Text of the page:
The proposed rule is based on premise that the obligation must be completely fulfilled once at one time. This assumption obeys the reasonable principle of contract economy. It is expressly stated for sale contracts in Article 302 (1) of the Saint Lucian Commercial Code; Section 31 of the Sale of Goods Act of 1976; Section 32 of the Sale of Goods Act of Antigua and Barbuda; Section 32 of the Sale of Goods Act of Montserrat; Section 32 of the Sale of Goods Act of Bahamas; Section 32 of the Sale of Goods Act of Trinidad and Tobago; Section 33 of the Sale of Goods Act of Belize; Section 31 of the Sale of Goods Act of Jamaica; section 2-307 UCC). In civil law systems, this rule is rarely expressed (Article 462 of the Costa Rican Commercial Code), but there is a general principle of equal treatment of obligations between a sole obligor and a sole obligee, regardless of the severable nature of the obligations, which is why the rule also fits within this legal family.

This rule is obviously not rigid. Firstly, it requires that performance in one step be materially feasible. In some severable obligations, there is a certain natural order of performance that requires deferred or staggered fulfilment. So, in complex engineering contracts for which there is a general delivery deadline, it is obvious that turnkey delivery or the supply of technological equipment precedes, for example, technical assistance for the training of the workers responsible for operating the equipment. However, aside from these cases, even in more homogeneous and perfectly severable obligations, such as the delivery of generic goods, commodities or batches of products, delivery in one step and at one time, may not be feasible for logistic reasons concerning both parties. Consequently, the rule must be understood as a rebuttable presumption, which leads to a specific interpretative canon and serves as a guide within the general framework of rules relating to the interpretation of the contract.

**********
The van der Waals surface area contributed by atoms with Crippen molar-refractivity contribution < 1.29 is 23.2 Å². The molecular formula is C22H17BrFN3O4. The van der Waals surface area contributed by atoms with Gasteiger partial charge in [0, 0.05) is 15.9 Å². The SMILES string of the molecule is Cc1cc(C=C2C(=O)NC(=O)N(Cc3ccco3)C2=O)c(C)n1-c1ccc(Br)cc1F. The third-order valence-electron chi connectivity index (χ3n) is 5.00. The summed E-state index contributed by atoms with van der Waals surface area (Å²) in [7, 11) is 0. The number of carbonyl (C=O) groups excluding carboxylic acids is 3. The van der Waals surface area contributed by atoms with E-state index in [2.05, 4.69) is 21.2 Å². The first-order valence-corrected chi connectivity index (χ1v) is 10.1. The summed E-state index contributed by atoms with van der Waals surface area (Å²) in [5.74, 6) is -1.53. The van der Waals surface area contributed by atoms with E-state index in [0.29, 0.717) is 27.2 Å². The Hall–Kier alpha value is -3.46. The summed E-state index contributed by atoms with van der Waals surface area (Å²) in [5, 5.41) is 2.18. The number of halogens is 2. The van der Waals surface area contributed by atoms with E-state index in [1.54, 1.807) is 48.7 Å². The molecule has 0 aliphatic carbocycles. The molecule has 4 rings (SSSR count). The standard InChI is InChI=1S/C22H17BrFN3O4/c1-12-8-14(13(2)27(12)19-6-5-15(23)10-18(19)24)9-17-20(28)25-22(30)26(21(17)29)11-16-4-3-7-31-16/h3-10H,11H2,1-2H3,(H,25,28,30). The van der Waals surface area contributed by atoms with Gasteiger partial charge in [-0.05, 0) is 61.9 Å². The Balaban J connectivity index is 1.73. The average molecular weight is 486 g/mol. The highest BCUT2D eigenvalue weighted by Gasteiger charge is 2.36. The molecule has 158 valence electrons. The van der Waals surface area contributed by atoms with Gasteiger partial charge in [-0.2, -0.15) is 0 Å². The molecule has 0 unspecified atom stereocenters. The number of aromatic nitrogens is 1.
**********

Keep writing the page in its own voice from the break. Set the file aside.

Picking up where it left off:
It must be noted that despite written rules on sale contracts, English case law rather tends to severability both of obligations and performance when parties have not expressly stated an obligation of performance at one time [The Juliana (1822), 2 Dods. 504; Davidson v Jones-Fenleigh (1980), 124 SJ 204]. Nevertheless, if both parties are subject to the OHADAC Principles, this will imply the incorporation by reference of the commented rule, the effects of which can be clearly recognised by judges and arbitrators of common law tradition.

Obviously, despite the interpretative scope of the rule, it is always recommendable that parties agree on a specific and unequivocal regime as to the time of performance of their respective obligations.

Commentary

Article 6.1.3

Early performance

1. The obligee may not refuse the early performance of the obligation unless it has a legitimate interest in doing so.

2. Additional expenses derived from an early performance must be borne by the obligor, without detriment to any other remedy of the obligee.

3. The acceptance of an early performance by the obligee does not modify the time of performance of its obligation.

An early performance implies that a party performs its obligation before the term fixed or the beginning of the period established according to the preceding Article.